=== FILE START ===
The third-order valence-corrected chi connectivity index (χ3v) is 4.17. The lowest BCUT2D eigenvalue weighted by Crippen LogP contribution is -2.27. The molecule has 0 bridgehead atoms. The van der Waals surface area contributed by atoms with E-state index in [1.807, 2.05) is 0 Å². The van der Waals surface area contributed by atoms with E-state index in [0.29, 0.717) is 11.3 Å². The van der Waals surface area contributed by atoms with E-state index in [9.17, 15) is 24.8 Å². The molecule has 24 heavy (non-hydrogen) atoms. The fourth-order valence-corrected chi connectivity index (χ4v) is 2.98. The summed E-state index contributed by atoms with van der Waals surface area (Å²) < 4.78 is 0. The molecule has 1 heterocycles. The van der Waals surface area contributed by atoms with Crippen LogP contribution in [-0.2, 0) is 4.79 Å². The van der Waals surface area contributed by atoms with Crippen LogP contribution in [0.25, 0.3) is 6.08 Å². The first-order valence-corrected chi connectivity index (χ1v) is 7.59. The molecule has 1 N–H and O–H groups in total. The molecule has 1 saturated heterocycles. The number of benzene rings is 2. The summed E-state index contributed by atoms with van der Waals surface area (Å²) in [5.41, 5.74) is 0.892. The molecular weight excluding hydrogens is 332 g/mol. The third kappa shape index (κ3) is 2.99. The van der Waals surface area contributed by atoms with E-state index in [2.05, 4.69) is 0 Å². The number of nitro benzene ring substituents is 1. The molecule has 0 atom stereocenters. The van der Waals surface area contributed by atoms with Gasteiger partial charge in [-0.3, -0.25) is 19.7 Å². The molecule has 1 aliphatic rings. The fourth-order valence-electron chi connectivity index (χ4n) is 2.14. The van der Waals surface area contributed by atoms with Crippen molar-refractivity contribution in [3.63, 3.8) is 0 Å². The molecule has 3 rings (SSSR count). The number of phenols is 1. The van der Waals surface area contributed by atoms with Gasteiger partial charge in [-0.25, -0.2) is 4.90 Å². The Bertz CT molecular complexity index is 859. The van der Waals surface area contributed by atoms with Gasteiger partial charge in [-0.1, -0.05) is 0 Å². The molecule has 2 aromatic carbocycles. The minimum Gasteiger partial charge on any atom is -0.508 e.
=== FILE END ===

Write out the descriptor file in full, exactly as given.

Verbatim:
The third-order valence-corrected chi connectivity index (χ3v) is 4.17. The lowest BCUT2D eigenvalue weighted by Crippen LogP contribution is -2.27. The molecule has 0 bridgehead atoms. The van der Waals surface area contributed by atoms with E-state index in [1.807, 2.05) is 0 Å². The van der Waals surface area contributed by atoms with E-state index in [0.29, 0.717) is 11.3 Å². The van der Waals surface area contributed by atoms with E-state index in [9.17, 15) is 24.8 Å². The molecule has 24 heavy (non-hydrogen) atoms. The fourth-order valence-corrected chi connectivity index (χ4v) is 2.98. The summed E-state index contributed by atoms with van der Waals surface area (Å²) < 4.78 is 0. The molecule has 1 heterocycles. The van der Waals surface area contributed by atoms with Crippen LogP contribution in [-0.2, 0) is 4.79 Å². The van der Waals surface area contributed by atoms with Crippen LogP contribution in [0.25, 0.3) is 6.08 Å². The first-order valence-corrected chi connectivity index (χ1v) is 7.59. The molecule has 1 N–H and O–H groups in total. The molecule has 1 saturated heterocycles. The number of benzene rings is 2. The summed E-state index contributed by atoms with van der Waals surface area (Å²) in [5.41, 5.74) is 0.892. The molecular weight excluding hydrogens is 332 g/mol. The third kappa shape index (κ3) is 2.99. The van der Waals surface area contributed by atoms with E-state index in [2.05, 4.69) is 0 Å². The number of nitro benzene ring substituents is 1. The molecule has 0 atom stereocenters. The van der Waals surface area contributed by atoms with Gasteiger partial charge in [-0.3, -0.25) is 19.7 Å². The molecule has 1 aliphatic rings. The fourth-order valence-electron chi connectivity index (χ4n) is 2.14. The van der Waals surface area contributed by atoms with Crippen molar-refractivity contribution in [3.63, 3.8) is 0 Å². The molecule has 3 rings (SSSR count). The number of phenols is 1. The van der Waals surface area contributed by atoms with Gasteiger partial charge in [-0.25, -0.2) is 4.90 Å². The Bertz CT molecular complexity index is 859. The van der Waals surface area contributed by atoms with Gasteiger partial charge in [-0.1, -0.05) is 0 Å². The molecule has 2 aromatic carbocycles. The minimum Gasteiger partial charge on any atom is -0.508 e.